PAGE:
The prevalence of potentially lethal psychoactive drugs in the UK prison system is sadly well known. In the context of a mother’s claim that the circumstances of her son’s death in custody amounted to a violation of human rights, the High Court considered the extent of a private prison operator’s duty to tackle the problem.
The young man was found unconscious in his cell and could not be revived. A post-mortem report concluded that his use of a synthetic cannabinoid was likely to have caused his death. There were indications that he had received drugs from another cell via the prison’s plumbing system.
His mother launched proceedings against the private company that ran the prison under a contract with the Ministry of Justice (MoJ). She pointed to, amongst other things, a letter from HM Chief Inspector of Prisons which expressed shock at the blatant use and trafficking of illegal drugs within the prison and the apparent unpreparedness of staff to deal with the issue.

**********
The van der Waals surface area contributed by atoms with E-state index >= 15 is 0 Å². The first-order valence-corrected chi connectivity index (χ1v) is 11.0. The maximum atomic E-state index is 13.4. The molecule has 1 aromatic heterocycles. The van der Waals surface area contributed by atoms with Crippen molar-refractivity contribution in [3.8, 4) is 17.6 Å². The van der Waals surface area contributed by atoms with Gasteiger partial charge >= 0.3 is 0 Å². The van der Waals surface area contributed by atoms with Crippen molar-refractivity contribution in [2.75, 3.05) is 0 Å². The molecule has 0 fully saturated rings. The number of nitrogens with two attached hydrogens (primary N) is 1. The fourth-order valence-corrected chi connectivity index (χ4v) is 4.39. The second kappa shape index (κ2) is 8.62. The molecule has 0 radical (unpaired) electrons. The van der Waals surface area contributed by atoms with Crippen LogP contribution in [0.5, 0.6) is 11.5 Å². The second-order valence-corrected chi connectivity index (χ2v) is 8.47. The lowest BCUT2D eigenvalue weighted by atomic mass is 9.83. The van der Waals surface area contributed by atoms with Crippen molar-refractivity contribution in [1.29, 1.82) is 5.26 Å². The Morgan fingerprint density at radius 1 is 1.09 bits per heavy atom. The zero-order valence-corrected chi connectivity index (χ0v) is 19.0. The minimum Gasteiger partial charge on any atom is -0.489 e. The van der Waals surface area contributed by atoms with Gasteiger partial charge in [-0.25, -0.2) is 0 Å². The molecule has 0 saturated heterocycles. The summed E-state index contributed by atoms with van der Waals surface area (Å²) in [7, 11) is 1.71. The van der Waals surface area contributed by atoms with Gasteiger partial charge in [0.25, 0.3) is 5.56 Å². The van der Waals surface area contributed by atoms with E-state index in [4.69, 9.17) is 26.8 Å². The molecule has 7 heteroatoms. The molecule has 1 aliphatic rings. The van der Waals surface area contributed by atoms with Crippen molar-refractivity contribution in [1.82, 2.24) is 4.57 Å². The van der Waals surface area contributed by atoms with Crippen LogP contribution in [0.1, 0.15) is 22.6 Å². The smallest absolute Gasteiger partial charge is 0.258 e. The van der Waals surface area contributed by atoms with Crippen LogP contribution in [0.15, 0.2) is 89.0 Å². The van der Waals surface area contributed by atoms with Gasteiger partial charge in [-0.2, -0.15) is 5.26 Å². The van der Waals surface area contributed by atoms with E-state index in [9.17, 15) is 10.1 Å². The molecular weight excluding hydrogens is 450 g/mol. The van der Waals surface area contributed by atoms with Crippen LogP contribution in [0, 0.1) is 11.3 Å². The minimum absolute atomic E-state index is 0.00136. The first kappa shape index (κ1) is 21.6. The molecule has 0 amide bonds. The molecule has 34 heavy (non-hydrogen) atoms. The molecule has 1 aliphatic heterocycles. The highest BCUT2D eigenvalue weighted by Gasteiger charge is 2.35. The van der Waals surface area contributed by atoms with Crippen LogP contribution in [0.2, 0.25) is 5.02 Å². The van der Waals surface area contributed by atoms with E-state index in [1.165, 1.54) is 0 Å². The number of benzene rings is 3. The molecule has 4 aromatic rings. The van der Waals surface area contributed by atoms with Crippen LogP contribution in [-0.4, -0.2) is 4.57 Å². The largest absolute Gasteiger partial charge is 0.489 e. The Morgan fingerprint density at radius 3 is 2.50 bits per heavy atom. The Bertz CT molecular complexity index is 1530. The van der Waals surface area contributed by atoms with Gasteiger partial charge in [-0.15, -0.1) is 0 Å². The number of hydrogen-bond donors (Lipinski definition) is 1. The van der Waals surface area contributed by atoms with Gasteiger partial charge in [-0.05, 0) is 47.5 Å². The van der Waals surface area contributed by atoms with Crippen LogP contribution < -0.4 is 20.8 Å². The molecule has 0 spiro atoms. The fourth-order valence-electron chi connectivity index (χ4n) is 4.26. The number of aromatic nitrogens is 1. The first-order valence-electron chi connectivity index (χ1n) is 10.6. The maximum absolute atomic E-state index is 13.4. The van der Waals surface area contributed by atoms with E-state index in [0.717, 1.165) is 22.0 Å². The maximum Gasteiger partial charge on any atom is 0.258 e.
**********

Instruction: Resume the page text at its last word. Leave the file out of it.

She asserted that the prison operator was or ought to have been aware that the ingress of drugs into the prison posed a foreseeable risk of injury or death to prisoners. It had, she argued, failed in its duty to take urgent and reasonable measures to reduce the influx of drugs. She contended that, as a result, her son and other vulnerable prisoners were detained in an environment in which they were surrounded by illicit substances that posed a risk to their lives.
The operator denied liability and applied for the mother’s claim to be struck out, or for summary judgment to be entered in its favour. It argued, amongst other things, that its degree of control over the prison was constrained by the terms of its contract. Its management of the prison was overseen by civil servants and the primary duty to maintain safety at the prison rested on the MoJ.
In dismissing the operator’s application, the Court found force in the mother’s argument that the fact that her claim might also have been brought against the MoJ was irrelevant. She had a real prospect of successfully establishing that alleged failings on the operator’s part breached Article 2 of the European Convention on Human Rights, which enshrines the right to life. The ruling opened the way for her claim to proceed to a full trial.